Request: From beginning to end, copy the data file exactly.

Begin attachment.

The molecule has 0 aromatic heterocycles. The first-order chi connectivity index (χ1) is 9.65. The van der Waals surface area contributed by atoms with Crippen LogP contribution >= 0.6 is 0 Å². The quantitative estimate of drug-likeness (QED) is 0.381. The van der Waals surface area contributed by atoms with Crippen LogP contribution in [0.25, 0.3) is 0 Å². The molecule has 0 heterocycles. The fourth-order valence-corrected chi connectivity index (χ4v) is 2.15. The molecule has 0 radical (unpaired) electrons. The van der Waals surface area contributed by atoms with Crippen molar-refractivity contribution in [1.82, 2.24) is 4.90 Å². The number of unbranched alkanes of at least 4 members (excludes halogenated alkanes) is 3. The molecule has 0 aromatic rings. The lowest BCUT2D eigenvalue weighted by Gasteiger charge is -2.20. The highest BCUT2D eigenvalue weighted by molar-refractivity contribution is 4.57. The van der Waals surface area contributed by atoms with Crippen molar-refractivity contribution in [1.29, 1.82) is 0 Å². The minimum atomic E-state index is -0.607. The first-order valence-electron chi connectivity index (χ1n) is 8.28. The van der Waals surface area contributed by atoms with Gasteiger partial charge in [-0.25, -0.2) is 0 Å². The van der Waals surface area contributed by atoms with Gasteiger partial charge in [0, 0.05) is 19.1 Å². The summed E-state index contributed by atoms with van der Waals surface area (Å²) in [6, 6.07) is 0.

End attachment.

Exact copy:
The molecule has 0 aromatic heterocycles. The first-order chi connectivity index (χ1) is 9.65. The van der Waals surface area contributed by atoms with Crippen LogP contribution >= 0.6 is 0 Å². The quantitative estimate of drug-likeness (QED) is 0.381. The van der Waals surface area contributed by atoms with Crippen LogP contribution in [0.25, 0.3) is 0 Å². The molecule has 0 heterocycles. The fourth-order valence-corrected chi connectivity index (χ4v) is 2.15. The molecule has 0 radical (unpaired) electrons. The van der Waals surface area contributed by atoms with Crippen molar-refractivity contribution in [1.82, 2.24) is 4.90 Å². The number of unbranched alkanes of at least 4 members (excludes halogenated alkanes) is 3. The molecule has 0 aromatic rings. The lowest BCUT2D eigenvalue weighted by Gasteiger charge is -2.20. The highest BCUT2D eigenvalue weighted by molar-refractivity contribution is 4.57. The van der Waals surface area contributed by atoms with Crippen molar-refractivity contribution in [1.29, 1.82) is 0 Å². The minimum atomic E-state index is -0.607. The first-order valence-electron chi connectivity index (χ1n) is 8.28. The van der Waals surface area contributed by atoms with Gasteiger partial charge in [-0.25, -0.2) is 0 Å². The van der Waals surface area contributed by atoms with Gasteiger partial charge in [0, 0.05) is 19.1 Å². The summed E-state index contributed by atoms with van der Waals surface area (Å²) in [6, 6.07) is 0.